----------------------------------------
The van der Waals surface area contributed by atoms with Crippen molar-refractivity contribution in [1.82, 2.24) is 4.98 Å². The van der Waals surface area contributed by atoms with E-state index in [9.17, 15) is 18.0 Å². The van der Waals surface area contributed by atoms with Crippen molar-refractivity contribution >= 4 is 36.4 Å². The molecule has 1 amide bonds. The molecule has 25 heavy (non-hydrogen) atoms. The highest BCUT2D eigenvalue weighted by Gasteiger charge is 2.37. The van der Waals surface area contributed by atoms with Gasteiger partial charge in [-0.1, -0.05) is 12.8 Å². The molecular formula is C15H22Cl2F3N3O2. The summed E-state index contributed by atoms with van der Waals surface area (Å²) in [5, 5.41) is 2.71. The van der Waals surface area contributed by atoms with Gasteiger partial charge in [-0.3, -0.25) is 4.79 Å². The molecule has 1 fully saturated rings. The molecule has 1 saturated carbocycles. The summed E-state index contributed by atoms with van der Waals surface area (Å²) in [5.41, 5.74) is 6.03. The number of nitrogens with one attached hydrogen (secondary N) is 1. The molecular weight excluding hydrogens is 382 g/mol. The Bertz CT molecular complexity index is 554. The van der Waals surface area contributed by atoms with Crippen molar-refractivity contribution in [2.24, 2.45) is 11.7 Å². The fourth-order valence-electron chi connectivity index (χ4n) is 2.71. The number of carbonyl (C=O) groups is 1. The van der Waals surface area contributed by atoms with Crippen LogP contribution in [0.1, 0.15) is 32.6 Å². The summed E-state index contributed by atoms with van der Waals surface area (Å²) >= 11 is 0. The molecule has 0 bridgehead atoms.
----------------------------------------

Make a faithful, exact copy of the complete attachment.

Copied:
The van der Waals surface area contributed by atoms with Crippen molar-refractivity contribution in [1.82, 2.24) is 4.98 Å². The van der Waals surface area contributed by atoms with E-state index in [9.17, 15) is 18.0 Å². The van der Waals surface area contributed by atoms with Crippen molar-refractivity contribution >= 4 is 36.4 Å². The molecule has 1 amide bonds. The molecule has 25 heavy (non-hydrogen) atoms. The highest BCUT2D eigenvalue weighted by Gasteiger charge is 2.37. The van der Waals surface area contributed by atoms with Gasteiger partial charge in [-0.1, -0.05) is 12.8 Å². The molecular formula is C15H22Cl2F3N3O2. The summed E-state index contributed by atoms with van der Waals surface area (Å²) in [5, 5.41) is 2.71. The van der Waals surface area contributed by atoms with Gasteiger partial charge in [-0.3, -0.25) is 4.79 Å². The molecule has 1 fully saturated rings. The molecule has 1 saturated carbocycles. The summed E-state index contributed by atoms with van der Waals surface area (Å²) in [5.41, 5.74) is 6.03. The number of nitrogens with one attached hydrogen (secondary N) is 1. The molecular weight excluding hydrogens is 382 g/mol. The Bertz CT molecular complexity index is 554. The van der Waals surface area contributed by atoms with Crippen molar-refractivity contribution in [2.24, 2.45) is 11.7 Å². The fourth-order valence-electron chi connectivity index (χ4n) is 2.71. The number of carbonyl (C=O) groups is 1. The van der Waals surface area contributed by atoms with Crippen LogP contribution in [0.1, 0.15) is 32.6 Å². The summed E-state index contributed by atoms with van der Waals surface area (Å²) >= 11 is 0. The molecule has 0 bridgehead atoms.